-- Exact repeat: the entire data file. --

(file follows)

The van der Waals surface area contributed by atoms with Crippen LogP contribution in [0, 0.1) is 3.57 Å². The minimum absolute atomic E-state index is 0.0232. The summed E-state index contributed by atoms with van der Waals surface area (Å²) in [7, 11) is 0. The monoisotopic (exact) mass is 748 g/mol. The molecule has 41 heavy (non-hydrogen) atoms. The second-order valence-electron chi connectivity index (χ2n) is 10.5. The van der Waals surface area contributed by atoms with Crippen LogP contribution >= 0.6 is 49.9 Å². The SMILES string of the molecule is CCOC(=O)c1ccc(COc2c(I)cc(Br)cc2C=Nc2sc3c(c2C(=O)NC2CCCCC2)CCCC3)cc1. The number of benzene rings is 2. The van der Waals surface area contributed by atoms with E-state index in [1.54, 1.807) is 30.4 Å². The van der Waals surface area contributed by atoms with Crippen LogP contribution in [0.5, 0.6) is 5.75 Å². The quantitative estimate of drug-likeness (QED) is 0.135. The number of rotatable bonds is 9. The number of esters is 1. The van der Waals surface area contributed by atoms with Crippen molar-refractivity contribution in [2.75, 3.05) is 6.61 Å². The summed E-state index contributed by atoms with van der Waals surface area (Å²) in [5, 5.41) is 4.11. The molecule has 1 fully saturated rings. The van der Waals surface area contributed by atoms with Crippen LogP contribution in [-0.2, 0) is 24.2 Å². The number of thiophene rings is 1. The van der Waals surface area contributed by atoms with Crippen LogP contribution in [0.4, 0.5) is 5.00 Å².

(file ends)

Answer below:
The van der Waals surface area contributed by atoms with Crippen LogP contribution in [0, 0.1) is 3.57 Å². The minimum absolute atomic E-state index is 0.0232. The summed E-state index contributed by atoms with van der Waals surface area (Å²) in [7, 11) is 0. The monoisotopic (exact) mass is 748 g/mol. The molecule has 41 heavy (non-hydrogen) atoms. The second-order valence-electron chi connectivity index (χ2n) is 10.5. The van der Waals surface area contributed by atoms with Crippen LogP contribution >= 0.6 is 49.9 Å². The SMILES string of the molecule is CCOC(=O)c1ccc(COc2c(I)cc(Br)cc2C=Nc2sc3c(c2C(=O)NC2CCCCC2)CCCC3)cc1. The number of benzene rings is 2. The van der Waals surface area contributed by atoms with E-state index in [1.54, 1.807) is 30.4 Å². The van der Waals surface area contributed by atoms with Crippen LogP contribution in [0.5, 0.6) is 5.75 Å². The quantitative estimate of drug-likeness (QED) is 0.135. The number of rotatable bonds is 9. The number of esters is 1. The van der Waals surface area contributed by atoms with Crippen molar-refractivity contribution in [2.75, 3.05) is 6.61 Å². The summed E-state index contributed by atoms with van der Waals surface area (Å²) in [5, 5.41) is 4.11. The molecule has 1 fully saturated rings. The van der Waals surface area contributed by atoms with Crippen LogP contribution in [-0.2, 0) is 24.2 Å². The number of thiophene rings is 1. The van der Waals surface area contributed by atoms with Crippen LogP contribution in [0.4, 0.5) is 5.00 Å².